18 September 2020Share
Wests Tigers tackling machine Alex Twal can for the first time see a future without football and it’s a vision he finds energising.
Twal and Tigers teammate Oliver Clark have completed courses at Australian Catholic University and are already plotting their next steps towards fulfilling careers beyond the NRL.
Six years after he left Parramatta Marist High School, assessments, lectures and course notes are finally an afterthought for Twal who has completed a Bachelor of Commerce.
While COVID-19 restrictions have put on hold his graduation ceremony, the 24-year-old can at least begin pursuing opportunities to put his marketing major to the test.
“It’s awesome to be finished,” Twal said. “I’m really interested in seeing how businesses perform.
“It’s good to understand how that works and now I’ve got the fundamentals I want to get some experience in the off-season.”
Clark has completed a Bachelor of Allied Health and plans to combine that with his long and painful list of injuries into a future role in high performance.
A Penrith junior but now based in Rouse Hill, Clark has during his career endured two broken ankles, a broken jaw, hamstring tears, stress fractures, a fractured rib, a fractured collarbone and a knee injury.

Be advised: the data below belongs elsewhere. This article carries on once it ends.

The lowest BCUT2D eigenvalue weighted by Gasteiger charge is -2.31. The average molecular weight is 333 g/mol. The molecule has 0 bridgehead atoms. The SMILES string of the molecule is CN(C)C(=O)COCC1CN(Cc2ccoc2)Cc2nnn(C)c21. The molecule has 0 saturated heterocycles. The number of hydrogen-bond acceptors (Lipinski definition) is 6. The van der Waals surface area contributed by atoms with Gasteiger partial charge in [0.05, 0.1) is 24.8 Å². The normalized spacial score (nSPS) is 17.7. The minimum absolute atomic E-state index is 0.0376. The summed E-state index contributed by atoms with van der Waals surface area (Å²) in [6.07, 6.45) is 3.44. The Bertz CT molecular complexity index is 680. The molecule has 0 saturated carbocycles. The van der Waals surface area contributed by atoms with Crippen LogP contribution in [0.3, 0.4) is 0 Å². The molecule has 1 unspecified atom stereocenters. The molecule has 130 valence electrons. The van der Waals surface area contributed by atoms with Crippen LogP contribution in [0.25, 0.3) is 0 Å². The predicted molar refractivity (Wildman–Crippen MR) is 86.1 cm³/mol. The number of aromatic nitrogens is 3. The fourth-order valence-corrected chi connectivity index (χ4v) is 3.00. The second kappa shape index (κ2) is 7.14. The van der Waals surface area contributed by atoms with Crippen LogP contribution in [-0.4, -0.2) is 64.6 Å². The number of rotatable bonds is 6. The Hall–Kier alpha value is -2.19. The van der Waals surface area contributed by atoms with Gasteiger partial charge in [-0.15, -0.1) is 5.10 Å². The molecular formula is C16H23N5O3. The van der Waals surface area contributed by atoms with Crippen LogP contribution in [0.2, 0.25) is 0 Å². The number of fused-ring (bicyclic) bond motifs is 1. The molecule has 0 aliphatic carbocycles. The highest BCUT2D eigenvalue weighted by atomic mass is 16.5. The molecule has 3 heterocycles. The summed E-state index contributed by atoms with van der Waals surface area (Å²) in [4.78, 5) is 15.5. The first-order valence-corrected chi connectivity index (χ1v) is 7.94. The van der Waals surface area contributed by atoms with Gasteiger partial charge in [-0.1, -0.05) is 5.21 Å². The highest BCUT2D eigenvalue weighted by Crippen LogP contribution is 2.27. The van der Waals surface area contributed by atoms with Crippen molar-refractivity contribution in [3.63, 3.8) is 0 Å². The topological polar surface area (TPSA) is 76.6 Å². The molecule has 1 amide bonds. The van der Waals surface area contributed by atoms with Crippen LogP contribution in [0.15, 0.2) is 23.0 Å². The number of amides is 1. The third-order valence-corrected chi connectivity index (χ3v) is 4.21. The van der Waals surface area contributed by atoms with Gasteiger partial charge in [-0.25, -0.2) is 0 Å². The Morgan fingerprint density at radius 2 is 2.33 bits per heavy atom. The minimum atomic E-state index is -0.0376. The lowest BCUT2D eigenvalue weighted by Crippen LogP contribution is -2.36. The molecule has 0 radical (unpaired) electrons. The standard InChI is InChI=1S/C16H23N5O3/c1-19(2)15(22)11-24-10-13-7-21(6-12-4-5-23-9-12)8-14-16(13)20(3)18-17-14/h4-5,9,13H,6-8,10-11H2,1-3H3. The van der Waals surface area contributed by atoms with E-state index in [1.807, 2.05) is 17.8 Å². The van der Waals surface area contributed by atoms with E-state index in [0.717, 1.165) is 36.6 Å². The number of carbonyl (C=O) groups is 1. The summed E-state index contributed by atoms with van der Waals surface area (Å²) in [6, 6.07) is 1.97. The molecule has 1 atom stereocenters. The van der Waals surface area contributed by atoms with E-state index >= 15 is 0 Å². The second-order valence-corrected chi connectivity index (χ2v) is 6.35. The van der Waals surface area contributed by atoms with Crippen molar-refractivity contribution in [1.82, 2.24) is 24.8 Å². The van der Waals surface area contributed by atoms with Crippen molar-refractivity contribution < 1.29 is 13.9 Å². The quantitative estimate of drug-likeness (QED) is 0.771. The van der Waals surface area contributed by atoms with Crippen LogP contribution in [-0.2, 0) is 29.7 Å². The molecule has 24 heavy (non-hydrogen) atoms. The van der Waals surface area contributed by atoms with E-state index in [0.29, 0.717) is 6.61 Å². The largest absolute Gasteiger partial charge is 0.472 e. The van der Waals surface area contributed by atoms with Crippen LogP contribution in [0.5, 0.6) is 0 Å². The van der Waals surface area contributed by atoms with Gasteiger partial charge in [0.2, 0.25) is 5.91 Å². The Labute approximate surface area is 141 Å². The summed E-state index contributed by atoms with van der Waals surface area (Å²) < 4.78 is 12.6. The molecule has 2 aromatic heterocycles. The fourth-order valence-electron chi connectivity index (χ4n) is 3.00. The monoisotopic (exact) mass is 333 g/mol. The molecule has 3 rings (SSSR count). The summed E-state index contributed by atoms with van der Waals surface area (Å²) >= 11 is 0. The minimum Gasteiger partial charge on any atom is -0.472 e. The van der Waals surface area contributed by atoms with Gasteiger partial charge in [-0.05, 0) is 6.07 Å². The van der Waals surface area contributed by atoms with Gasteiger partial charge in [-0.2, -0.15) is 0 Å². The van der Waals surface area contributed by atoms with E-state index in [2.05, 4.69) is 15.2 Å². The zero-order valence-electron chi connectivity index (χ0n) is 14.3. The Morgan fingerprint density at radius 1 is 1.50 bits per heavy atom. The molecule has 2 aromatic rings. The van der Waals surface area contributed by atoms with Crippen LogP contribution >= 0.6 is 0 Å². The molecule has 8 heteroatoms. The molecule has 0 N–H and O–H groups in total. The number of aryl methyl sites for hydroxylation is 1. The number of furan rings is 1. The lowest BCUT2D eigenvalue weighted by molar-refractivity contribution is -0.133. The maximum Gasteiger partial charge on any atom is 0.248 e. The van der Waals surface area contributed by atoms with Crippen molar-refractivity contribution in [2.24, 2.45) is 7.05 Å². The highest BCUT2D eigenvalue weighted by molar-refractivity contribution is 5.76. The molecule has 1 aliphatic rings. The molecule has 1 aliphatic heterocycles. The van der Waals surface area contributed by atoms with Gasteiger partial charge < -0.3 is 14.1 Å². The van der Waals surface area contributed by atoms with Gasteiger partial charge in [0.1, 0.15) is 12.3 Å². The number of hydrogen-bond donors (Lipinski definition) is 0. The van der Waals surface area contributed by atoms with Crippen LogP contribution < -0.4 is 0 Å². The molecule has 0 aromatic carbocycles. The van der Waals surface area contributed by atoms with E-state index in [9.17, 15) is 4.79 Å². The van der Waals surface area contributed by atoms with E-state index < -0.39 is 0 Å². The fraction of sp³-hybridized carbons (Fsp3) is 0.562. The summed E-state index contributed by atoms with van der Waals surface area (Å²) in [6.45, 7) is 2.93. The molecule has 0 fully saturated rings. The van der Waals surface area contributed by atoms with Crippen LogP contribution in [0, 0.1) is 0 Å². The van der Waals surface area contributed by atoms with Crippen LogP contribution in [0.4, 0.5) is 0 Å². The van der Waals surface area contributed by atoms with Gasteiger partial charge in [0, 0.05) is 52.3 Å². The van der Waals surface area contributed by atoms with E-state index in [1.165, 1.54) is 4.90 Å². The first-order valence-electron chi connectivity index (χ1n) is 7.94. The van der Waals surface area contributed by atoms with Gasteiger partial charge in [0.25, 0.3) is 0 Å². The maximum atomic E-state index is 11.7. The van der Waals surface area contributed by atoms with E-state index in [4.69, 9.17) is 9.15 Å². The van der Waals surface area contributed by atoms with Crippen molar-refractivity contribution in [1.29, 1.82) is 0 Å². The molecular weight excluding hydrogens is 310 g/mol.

“I’ve played a lot of sport and done a lot of rehab.” he said.
“There’s definitely a mental block when you’ve had an injury and, you know you’re healthy but still need confidence to go into contact.
“Having been through what I’ve been through I know I can help others in that space.”
Twal has been committed to playing professionally since he was a teenager growing up in Merrylands in Greater Western Sydney.
He was a Parramatta junior but made his NRL debut with the Tigers in 2017 and broke into the Test ranks at the Rugby League World Cup later that year.
Twal averages almost 45 tackles per game this season and is regarded as a club leader by coach Michael Maguire for the professionalism he showed in his rehabilitation from a knee injury.
Many athletes struggle to find purpose once the whistle blows on their playing careers. Those who neglected to develop themselves away from sport can face mental health problems and unemployment.
Retirement is still a distant consideration but for Twal the transition process has already commenced.
“For me it’s about being prepared for the next phase. Rugby league doesn’t last forever,” the forward said.
“It’s 10-15 years if you have a really good career. I want to set myself up, whether that’s investing money or my time.”
Both Tigers benefitted from support provided by their membership of ACU’s Elite Athlete and Performer Program. From Olympic athletes to rising stars, the EAPP is proud to support over 80 student athletes and performers through the provision of financial scholarships. Ranging from $1000-$5000, this support has gone a long way to supporting a diverse range of athletes and performers during a difficult period. Applications for 2021 EAPP scholarships are open now.
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